Estate Not Entitled to Second Extension of Time to File Return

By James A. Beavers, J.D., LL.M., CPA

Procedure & Administration

The First Circuit held that the regulations under Sec. 6081, which allow an executor of an estate only one six-month extension of time to file an estate tax return, were a reasonable interpretation of the statute. Thus, the court further held that an application for a second extension made on an altered Form 4768, Application for Extension of Time to File a Return and/or Pay U.S. Estate Taxes, was not a valid extension.


Margaret Dickow died on January 15, 2003. The federal tax return for her estate was due October 15, 2003, nine months after her death. On October 10, 2003, her husband, D. Charles Dickow (Dickow), as executor of the estate, mailed the IRS a completed Form 4768 with a check for $945,000 in payment of the estimated estate tax due. The IRS received the extension application and check on October 14, 2003, and under Regs. Sec. 20.6081-1(b), the estate’s filing deadline was automatically extended by six months to April 15, 2004.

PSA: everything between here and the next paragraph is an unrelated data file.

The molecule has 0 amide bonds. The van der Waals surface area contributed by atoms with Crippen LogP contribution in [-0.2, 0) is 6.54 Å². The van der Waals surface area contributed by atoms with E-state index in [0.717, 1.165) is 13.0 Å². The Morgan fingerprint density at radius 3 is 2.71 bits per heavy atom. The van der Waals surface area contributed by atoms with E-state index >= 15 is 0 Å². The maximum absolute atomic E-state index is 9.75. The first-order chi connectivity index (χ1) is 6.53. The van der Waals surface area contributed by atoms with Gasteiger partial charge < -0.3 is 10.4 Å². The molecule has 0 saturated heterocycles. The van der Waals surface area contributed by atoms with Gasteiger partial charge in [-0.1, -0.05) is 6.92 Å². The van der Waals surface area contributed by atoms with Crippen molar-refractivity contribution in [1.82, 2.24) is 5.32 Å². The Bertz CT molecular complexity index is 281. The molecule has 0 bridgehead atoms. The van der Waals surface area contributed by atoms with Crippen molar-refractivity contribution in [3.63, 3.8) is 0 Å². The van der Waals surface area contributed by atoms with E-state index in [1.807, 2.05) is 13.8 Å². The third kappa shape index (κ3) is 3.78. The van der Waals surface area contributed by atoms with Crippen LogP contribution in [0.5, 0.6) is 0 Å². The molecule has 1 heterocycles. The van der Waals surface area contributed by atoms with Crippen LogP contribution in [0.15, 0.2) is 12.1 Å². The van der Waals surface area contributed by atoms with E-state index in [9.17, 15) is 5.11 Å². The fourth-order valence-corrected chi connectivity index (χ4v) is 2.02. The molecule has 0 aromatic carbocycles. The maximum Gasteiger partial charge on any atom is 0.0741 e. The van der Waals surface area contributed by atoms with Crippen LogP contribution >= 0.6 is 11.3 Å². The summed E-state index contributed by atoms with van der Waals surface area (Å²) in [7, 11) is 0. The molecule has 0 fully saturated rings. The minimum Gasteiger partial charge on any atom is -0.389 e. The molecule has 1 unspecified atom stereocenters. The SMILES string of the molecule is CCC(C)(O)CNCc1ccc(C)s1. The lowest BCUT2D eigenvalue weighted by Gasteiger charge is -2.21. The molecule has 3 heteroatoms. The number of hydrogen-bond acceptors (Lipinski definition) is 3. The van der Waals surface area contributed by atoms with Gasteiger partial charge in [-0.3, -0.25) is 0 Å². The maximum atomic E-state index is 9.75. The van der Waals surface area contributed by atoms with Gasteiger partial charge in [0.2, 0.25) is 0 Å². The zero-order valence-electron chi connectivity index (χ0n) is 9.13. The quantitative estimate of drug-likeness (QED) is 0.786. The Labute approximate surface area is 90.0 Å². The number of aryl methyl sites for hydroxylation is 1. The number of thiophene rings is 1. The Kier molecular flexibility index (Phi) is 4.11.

On March 23, 2004, Dickow sent the IRS what he characterized as a second extension request: an alteration of a standardized Form 4768 in which he attempted to request an additional six-month extension of time to file the estate tax return. Dickow did not check any of the boxes on the form that identified which of several recognized grounds qualified him for a filing extension. He did, however, attach to the form a statement that he was requesting “an additional six month period of time to file [the federal estate tax return] . . . because, despite due diligence on [Dickow’s] part, he has not received an appraisal of a real estate asset which constitutes a large portion of the Estate.” In the section of the form titled “Extension of Time to Pay,” Dickow typed in “October 15, 2004” as his requested extension date.